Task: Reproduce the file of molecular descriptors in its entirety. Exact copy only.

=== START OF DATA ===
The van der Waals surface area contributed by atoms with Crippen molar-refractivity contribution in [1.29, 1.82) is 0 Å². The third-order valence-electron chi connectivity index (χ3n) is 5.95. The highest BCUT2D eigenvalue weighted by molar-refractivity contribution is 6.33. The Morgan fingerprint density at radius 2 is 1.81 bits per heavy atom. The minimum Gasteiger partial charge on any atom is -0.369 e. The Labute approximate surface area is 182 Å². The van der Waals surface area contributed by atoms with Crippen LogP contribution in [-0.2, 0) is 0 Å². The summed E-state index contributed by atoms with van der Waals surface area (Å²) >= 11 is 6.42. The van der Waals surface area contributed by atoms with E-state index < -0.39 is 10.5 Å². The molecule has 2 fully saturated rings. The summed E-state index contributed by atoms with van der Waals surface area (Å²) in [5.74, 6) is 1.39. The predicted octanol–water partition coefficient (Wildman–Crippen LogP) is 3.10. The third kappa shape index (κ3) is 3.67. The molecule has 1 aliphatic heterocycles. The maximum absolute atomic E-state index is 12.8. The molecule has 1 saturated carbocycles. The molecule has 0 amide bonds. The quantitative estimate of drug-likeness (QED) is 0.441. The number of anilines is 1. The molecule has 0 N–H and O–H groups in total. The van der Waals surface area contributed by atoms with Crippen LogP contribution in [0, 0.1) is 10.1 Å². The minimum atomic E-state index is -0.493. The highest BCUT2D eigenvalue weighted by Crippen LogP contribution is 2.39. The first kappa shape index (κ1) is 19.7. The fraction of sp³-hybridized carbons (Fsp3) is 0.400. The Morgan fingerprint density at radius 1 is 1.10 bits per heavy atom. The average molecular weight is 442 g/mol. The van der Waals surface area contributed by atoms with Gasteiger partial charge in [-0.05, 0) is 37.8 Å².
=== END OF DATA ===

The van der Waals surface area contributed by atoms with Crippen molar-refractivity contribution in [1.29, 1.82) is 0 Å². The third-order valence-electron chi connectivity index (χ3n) is 5.95. The highest BCUT2D eigenvalue weighted by molar-refractivity contribution is 6.33. The Morgan fingerprint density at radius 2 is 1.81 bits per heavy atom. The minimum Gasteiger partial charge on any atom is -0.369 e. The Labute approximate surface area is 182 Å². The van der Waals surface area contributed by atoms with Crippen LogP contribution in [-0.2, 0) is 0 Å². The summed E-state index contributed by atoms with van der Waals surface area (Å²) >= 11 is 6.42. The van der Waals surface area contributed by atoms with E-state index < -0.39 is 10.5 Å². The molecule has 2 fully saturated rings. The summed E-state index contributed by atoms with van der Waals surface area (Å²) in [5.74, 6) is 1.39. The predicted octanol–water partition coefficient (Wildman–Crippen LogP) is 3.10. The third kappa shape index (κ3) is 3.67. The molecule has 1 aliphatic heterocycles. The maximum absolute atomic E-state index is 12.8. The molecule has 1 saturated carbocycles. The molecule has 0 amide bonds. The quantitative estimate of drug-likeness (QED) is 0.441. The number of anilines is 1. The molecule has 0 N–H and O–H groups in total. The van der Waals surface area contributed by atoms with Crippen LogP contribution in [0, 0.1) is 10.1 Å². The minimum atomic E-state index is -0.493. The highest BCUT2D eigenvalue weighted by Crippen LogP contribution is 2.39. The first kappa shape index (κ1) is 19.7. The fraction of sp³-hybridized carbons (Fsp3) is 0.400. The Morgan fingerprint density at radius 1 is 1.10 bits per heavy atom. The average molecular weight is 442 g/mol. The van der Waals surface area contributed by atoms with Gasteiger partial charge in [-0.05, 0) is 37.8 Å².